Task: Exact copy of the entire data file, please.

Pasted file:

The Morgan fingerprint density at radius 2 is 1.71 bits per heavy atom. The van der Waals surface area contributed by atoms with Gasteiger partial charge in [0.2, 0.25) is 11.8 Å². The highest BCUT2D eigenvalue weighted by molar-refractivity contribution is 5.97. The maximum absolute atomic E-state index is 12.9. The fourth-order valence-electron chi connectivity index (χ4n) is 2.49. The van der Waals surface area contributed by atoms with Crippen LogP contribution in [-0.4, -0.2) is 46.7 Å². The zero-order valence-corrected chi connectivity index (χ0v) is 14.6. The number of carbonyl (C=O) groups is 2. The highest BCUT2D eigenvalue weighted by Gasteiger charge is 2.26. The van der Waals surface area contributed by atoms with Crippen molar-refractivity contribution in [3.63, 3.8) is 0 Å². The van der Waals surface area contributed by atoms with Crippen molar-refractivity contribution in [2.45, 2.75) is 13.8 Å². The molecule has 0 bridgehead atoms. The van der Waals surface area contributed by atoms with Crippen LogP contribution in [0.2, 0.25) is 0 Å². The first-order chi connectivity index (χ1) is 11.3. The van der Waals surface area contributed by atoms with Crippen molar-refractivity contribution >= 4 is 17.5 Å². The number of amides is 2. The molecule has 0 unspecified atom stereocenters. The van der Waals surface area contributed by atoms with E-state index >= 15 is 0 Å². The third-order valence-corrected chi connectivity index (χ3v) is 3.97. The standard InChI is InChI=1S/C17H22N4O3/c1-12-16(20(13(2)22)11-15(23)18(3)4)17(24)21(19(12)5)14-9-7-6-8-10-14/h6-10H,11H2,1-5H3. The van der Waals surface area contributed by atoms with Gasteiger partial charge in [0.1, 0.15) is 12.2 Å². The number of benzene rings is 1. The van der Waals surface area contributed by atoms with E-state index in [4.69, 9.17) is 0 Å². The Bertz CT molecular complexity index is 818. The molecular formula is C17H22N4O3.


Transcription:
The Morgan fingerprint density at radius 2 is 1.71 bits per heavy atom. The van der Waals surface area contributed by atoms with Gasteiger partial charge in [0.2, 0.25) is 11.8 Å². The highest BCUT2D eigenvalue weighted by molar-refractivity contribution is 5.97. The maximum absolute atomic E-state index is 12.9. The fourth-order valence-electron chi connectivity index (χ4n) is 2.49. The van der Waals surface area contributed by atoms with Crippen LogP contribution in [-0.4, -0.2) is 46.7 Å². The zero-order valence-corrected chi connectivity index (χ0v) is 14.6. The number of carbonyl (C=O) groups is 2. The highest BCUT2D eigenvalue weighted by Gasteiger charge is 2.26. The van der Waals surface area contributed by atoms with Crippen molar-refractivity contribution in [3.63, 3.8) is 0 Å². The van der Waals surface area contributed by atoms with Crippen molar-refractivity contribution in [2.45, 2.75) is 13.8 Å². The molecule has 0 bridgehead atoms. The van der Waals surface area contributed by atoms with Crippen LogP contribution in [0.2, 0.25) is 0 Å². The first-order chi connectivity index (χ1) is 11.3. The van der Waals surface area contributed by atoms with Crippen molar-refractivity contribution >= 4 is 17.5 Å². The number of amides is 2. The molecule has 0 unspecified atom stereocenters. The van der Waals surface area contributed by atoms with E-state index >= 15 is 0 Å². The third-order valence-corrected chi connectivity index (χ3v) is 3.97. The standard InChI is InChI=1S/C17H22N4O3/c1-12-16(20(13(2)22)11-15(23)18(3)4)17(24)21(19(12)5)14-9-7-6-8-10-14/h6-10H,11H2,1-5H3. The van der Waals surface area contributed by atoms with Gasteiger partial charge in [0.1, 0.15) is 12.2 Å². The number of benzene rings is 1. The van der Waals surface area contributed by atoms with E-state index in [4.69, 9.17) is 0 Å². The Bertz CT molecular complexity index is 818. The molecular formula is C17H22N4O3.